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Teaching

Summer Semester

Lectures

 

  • Enzyme Catalysis (Nr. 190515)
    Thurs 12.00-13.30, NDEF 06/780
    For advanced students of biology and biochemistry. This course covers the major concepts of enzyme catalysis and introduces the technical applications of enzymes.
  • Synthetic Biology: Lecture (No. 190511) and practical course (No. 190512).
    As part of the supervision of iGEM teams to deepen the subject area around synthetic biology.

 

S-Modules

 

  • Biocatalysis: Advanced Exercises (No. 190310) and Seminar (No. 190311).
    By arrangement. Independent research projects address synthetic application and mechanistic characterization of biocatalysts. 
    Contact: Dirk Tischler
  • Analytics in Biotechnology: Advanced Exercises (No. 190271) and Seminar (No. 190272)
    By arrangement. Independent research projects focus on the development of sound analytical methods (assays/quantification using instrumental analysis) in the development of biotechnological processes.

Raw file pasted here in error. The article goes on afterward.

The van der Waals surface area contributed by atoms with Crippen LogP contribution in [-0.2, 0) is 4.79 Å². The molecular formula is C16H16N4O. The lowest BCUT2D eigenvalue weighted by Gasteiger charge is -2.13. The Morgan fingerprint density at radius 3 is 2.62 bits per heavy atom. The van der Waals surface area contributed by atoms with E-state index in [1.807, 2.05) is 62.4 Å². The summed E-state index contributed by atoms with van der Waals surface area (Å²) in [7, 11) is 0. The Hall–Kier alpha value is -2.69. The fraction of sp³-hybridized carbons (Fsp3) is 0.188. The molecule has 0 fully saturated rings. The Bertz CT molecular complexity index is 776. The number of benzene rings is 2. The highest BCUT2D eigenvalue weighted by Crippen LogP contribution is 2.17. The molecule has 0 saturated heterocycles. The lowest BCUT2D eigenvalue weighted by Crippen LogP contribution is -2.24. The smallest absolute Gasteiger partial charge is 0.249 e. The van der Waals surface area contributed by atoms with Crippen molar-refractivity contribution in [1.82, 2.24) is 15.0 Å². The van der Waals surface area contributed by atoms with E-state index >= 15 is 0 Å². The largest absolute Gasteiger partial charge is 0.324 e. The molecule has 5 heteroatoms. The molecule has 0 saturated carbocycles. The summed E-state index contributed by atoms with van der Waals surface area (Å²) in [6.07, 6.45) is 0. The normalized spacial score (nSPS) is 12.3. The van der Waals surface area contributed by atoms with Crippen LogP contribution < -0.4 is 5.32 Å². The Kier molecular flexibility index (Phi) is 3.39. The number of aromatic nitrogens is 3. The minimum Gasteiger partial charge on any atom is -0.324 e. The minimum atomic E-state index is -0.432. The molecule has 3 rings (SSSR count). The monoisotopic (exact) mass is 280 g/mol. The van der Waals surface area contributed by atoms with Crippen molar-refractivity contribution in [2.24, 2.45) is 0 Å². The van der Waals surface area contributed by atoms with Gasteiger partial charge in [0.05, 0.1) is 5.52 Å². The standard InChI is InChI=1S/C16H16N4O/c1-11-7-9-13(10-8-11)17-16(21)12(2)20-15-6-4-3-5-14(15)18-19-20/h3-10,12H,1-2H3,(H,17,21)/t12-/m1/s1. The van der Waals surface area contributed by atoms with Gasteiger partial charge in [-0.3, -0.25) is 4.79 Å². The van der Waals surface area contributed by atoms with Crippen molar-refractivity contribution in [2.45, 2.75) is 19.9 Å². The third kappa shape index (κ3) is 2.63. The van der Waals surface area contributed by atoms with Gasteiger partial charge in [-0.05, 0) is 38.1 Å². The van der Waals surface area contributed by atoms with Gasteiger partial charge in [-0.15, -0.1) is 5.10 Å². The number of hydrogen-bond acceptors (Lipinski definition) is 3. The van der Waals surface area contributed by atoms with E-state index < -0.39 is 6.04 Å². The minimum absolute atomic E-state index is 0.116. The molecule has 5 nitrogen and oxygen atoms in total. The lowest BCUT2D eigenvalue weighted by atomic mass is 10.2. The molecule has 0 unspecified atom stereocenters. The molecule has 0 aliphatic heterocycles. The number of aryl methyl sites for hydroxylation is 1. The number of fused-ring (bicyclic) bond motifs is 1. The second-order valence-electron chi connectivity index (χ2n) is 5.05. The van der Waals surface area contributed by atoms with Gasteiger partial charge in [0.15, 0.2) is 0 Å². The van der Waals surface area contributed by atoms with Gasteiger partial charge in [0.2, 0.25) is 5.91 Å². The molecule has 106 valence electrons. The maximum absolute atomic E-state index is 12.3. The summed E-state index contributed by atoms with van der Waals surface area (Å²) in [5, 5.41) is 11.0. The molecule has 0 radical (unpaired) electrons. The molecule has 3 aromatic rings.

Contact: Carolin Mügge

 

A-Modules

 

  • Industrial biotechnology: from (mutated) gene to process (4 weeks) (Nr. 190224, 190225, 190226)

 

Cross-faculty teaching

 

  • Introduction to Biology for Biochemists II
    Lecture (No. 190903): Botanical systems part with the associated practical course including preliminary discussion. 
    Basic Biology Practical Course for Biochemists (No. 190904, 190904a, 190904b) - Part Botanical Systems 
    Coordination/Contact: Carolin Mügge
    Scheduling Lecture and Seminar

 

Seminars/instruction on scientific work

 

  • WG Microbial Biotechnology (No. 190761)